And as of oiling and greasing, I hope you believe the same thing I do - "fat on lean" is the top rule.

post #13971 of 19038
Quote:
Originally Posted by patrickBOOTH View Post


Yes they are all non-polar and will mix, but at room temperature the state of the carnauba and beeswax will harden again. Either there is a solvent to keep it soft, it needs a bit of body heat to make it soft, or something else. I've wondered this about Saphir's Renovateur, creme universelle and others where they claim they are "water-based" but are very creamy. As, I am sure you know, water IS polar and WON'T mix with those oils so I am at a loss at how they form a creamy emulsion. The only thing I can think of is solvent, but they don't really smell of VOC's.


If enough there is a large enough percentage of oils, it will be soft enough to apply at room temperature.

 

Solvent is not the only way to mix water with oils and waxes, you can also create emulsions using emulsifying waxes. They work on the principle that the water and waxes/oils do not dissolve with each other, but the wax hardens enough after a thorough mixing to suspend water molecules throughout the mixture. This will give a mixture that is much softer than the waxes alone at room temperature. After the mixture is spread out, the water will evaporate. I do not know much about emulsifying waxes but i believe most of them are petroleum distillates, and would be poor for your shoes. That said you can make an emulsion with beeswax by adding a little bit of borax to the mix. I do not quite understand how this works on the molecular level, but the little bit of borax will allow you to make a homogenous mixture of water and beeswax, as well as any other oils/waxes you want to throw in the mix. 

 

I am not sure however whether or not borax would be harmful to leather if it was used in shoe care products.

post #13972 of 19038
Quote:
Originally Posted by patrickBOOTH View Post


Yes they are all non-polar and will mix, but at room temperature the state of the carnauba and beeswax will harden again. Either there is a solvent to keep it soft, it needs a bit of body heat to make it soft, or something else. I've wondered this about Saphir's Renovateur, creme universelle and others where they claim they are "water-based" but are very creamy. As, I am sure you know, water IS polar and WON'T mix with those oils so I am at a loss at how they form a creamy emulsion. The only thing I can think of is solvent, but they don't really smell of VOC's.

Saphir Reno and Creme Universelle, at any rate, MUST contain a fair amount of solvent in them. Other than that, consider one other mysterious ingredient in these products as an emulsifying wax. 

 

Crazy thought - I think they may just mix milk into the product, regarding how "creamy" the texture is, and how milk is just emulsified oils LOL!!!

 

Or, suspiciously, it may have involved ammonia or any other kind of chemical based agents. There are technologies to deodorized these chems, so, it makes sense if we cannot detect them effectively.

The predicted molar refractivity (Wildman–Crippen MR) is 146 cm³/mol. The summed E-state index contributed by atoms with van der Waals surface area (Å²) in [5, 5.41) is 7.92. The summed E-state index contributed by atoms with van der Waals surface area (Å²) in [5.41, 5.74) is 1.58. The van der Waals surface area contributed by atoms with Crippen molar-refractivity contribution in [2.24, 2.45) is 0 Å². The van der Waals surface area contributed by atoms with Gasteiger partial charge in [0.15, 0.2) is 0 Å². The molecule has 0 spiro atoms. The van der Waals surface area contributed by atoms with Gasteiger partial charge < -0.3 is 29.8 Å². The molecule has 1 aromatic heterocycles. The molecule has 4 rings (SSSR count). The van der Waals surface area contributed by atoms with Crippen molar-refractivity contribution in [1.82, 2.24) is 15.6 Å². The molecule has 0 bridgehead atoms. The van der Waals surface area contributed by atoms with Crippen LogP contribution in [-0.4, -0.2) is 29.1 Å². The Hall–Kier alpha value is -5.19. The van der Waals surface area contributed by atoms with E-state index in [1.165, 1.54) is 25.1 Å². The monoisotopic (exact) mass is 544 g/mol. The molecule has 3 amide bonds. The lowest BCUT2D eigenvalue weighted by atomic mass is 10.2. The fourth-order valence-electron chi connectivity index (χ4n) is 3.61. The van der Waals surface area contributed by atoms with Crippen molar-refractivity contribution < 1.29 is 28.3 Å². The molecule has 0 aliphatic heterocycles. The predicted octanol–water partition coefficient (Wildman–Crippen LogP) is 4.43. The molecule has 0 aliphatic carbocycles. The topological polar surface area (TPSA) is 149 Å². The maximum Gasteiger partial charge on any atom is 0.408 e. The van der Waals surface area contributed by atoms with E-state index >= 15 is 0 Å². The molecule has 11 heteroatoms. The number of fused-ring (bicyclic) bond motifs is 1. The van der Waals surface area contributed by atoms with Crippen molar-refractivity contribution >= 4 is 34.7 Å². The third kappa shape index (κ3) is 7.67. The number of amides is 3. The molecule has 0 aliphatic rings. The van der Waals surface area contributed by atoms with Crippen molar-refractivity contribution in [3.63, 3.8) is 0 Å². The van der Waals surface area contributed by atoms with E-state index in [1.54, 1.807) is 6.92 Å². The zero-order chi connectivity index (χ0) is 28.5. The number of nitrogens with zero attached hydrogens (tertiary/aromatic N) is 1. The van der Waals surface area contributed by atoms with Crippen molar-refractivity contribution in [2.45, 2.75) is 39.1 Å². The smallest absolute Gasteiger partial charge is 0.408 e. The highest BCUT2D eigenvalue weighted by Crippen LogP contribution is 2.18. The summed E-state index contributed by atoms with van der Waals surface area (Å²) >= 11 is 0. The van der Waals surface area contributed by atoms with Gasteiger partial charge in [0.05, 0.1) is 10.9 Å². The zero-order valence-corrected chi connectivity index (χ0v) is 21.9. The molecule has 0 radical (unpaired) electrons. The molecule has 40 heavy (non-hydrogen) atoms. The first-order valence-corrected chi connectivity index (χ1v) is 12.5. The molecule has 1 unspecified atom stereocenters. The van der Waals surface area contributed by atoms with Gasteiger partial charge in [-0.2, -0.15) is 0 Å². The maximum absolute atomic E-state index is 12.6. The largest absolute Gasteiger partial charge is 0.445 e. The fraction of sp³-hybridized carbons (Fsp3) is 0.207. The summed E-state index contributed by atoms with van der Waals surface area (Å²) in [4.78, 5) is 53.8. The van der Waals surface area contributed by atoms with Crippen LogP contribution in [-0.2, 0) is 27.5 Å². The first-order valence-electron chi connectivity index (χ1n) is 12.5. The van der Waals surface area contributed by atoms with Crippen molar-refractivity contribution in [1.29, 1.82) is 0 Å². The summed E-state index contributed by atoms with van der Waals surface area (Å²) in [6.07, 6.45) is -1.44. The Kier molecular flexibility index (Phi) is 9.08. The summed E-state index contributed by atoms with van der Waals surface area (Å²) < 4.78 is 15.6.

post #13973 of 19038

Shoe polishes could probably be comprised of typical food emulsifiers like lecithin or mustard too. Who knows. I'm no shoe grease chemist. 

 

For what it's worth, milk is mechanically homogenized. The process used essentially breaks down the fat globs into tiny particles that disperse in the milk so you don't notice they are present. I suppose you could do the same with polishes, but I doubt that's how it's done.

 

I did run across one druggists reference in google books that suggested borax as an emulsifier. @AAJJLLPP mentioned that...

post #13974 of 19038

Hence forth, gentlemen, with many deodorizing technologies, and with these researches, we can confirm our suspicion that almost all shoe polishes, including the mysterious Saphir of Avel, contains a large amount of unknown man made chemicals in their products.

post #13975 of 19038

Gentlemen, 

 

How do you take care of lint strands sticking on smooth leather shoes? Sometimes I have to pry them out VERY meticulously with the tip of a small knife or so in order to get rid of them.

post #13976 of 19038
Lint from what?
post #13977 of 19038

Don't you use cloths for applications of polish and polishing the leather? AND get them from trouser cuffs/hems and God-knows-where?

post #13978 of 19038
I use shoe bags, never had lint from them. And if lint is sticking to your shoes, aren't they a bit sticky?
post #13979 of 19038

No no no Christian, you're not getting me right. I have this problem where lint from applicator cloth, along with the product (polish, conditioner, lotion), sticks and adhere to the surface, and are annoying as fuck. 

 

As of shoe bags, it depends. Some required laundering before use.

post #13980 of 19038
I've never had any lint issues either, and I store all of mine treed, in bags, on a rack. I keep a brush on my dresser that I use for lint and dirt. Before putting shoes on and after taking them off I give them a quick brushing to remove any lint, dust, dirt, whatever. What type of cloth are you using? I've just never encountered that issue.